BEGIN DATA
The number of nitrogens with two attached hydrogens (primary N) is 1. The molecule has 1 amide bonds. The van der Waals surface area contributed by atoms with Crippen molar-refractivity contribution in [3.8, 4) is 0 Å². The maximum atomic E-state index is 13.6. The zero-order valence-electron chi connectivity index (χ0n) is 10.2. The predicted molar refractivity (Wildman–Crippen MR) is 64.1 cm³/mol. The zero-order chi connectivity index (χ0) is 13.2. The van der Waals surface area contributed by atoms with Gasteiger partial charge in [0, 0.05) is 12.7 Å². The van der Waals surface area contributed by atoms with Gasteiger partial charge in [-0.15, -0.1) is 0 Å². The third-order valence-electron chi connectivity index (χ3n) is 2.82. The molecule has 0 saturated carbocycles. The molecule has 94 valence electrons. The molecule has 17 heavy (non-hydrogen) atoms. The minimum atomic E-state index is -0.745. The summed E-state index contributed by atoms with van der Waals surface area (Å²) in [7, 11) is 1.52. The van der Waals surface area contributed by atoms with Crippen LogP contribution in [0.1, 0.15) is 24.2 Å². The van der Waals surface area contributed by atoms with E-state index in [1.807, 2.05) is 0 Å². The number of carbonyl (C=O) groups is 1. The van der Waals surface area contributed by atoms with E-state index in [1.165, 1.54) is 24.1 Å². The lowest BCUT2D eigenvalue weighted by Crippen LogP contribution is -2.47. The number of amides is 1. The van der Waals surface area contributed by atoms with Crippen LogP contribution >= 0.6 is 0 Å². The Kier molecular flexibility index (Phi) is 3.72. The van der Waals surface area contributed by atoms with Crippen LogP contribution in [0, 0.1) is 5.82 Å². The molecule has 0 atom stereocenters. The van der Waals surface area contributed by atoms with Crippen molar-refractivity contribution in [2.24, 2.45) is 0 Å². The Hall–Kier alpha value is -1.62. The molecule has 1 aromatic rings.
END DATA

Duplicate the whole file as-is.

The number of nitrogens with two attached hydrogens (primary N) is 1. The molecule has 1 amide bonds. The van der Waals surface area contributed by atoms with Crippen molar-refractivity contribution in [3.8, 4) is 0 Å². The maximum atomic E-state index is 13.6. The zero-order valence-electron chi connectivity index (χ0n) is 10.2. The predicted molar refractivity (Wildman–Crippen MR) is 64.1 cm³/mol. The zero-order chi connectivity index (χ0) is 13.2. The van der Waals surface area contributed by atoms with Gasteiger partial charge in [0, 0.05) is 12.7 Å². The van der Waals surface area contributed by atoms with Gasteiger partial charge in [-0.15, -0.1) is 0 Å². The third-order valence-electron chi connectivity index (χ3n) is 2.82. The molecule has 0 saturated carbocycles. The molecule has 94 valence electrons. The molecule has 17 heavy (non-hydrogen) atoms. The minimum atomic E-state index is -0.745. The summed E-state index contributed by atoms with van der Waals surface area (Å²) in [7, 11) is 1.52. The van der Waals surface area contributed by atoms with Crippen LogP contribution in [0.1, 0.15) is 24.2 Å². The van der Waals surface area contributed by atoms with E-state index in [1.807, 2.05) is 0 Å². The number of carbonyl (C=O) groups is 1. The van der Waals surface area contributed by atoms with E-state index in [1.165, 1.54) is 24.1 Å². The lowest BCUT2D eigenvalue weighted by Crippen LogP contribution is -2.47. The number of amides is 1. The van der Waals surface area contributed by atoms with Crippen LogP contribution >= 0.6 is 0 Å². The Kier molecular flexibility index (Phi) is 3.72. The van der Waals surface area contributed by atoms with Crippen LogP contribution in [0, 0.1) is 5.82 Å². The molecule has 0 atom stereocenters. The van der Waals surface area contributed by atoms with Crippen molar-refractivity contribution in [2.24, 2.45) is 0 Å². The Hall–Kier alpha value is -1.62. The molecule has 1 aromatic rings.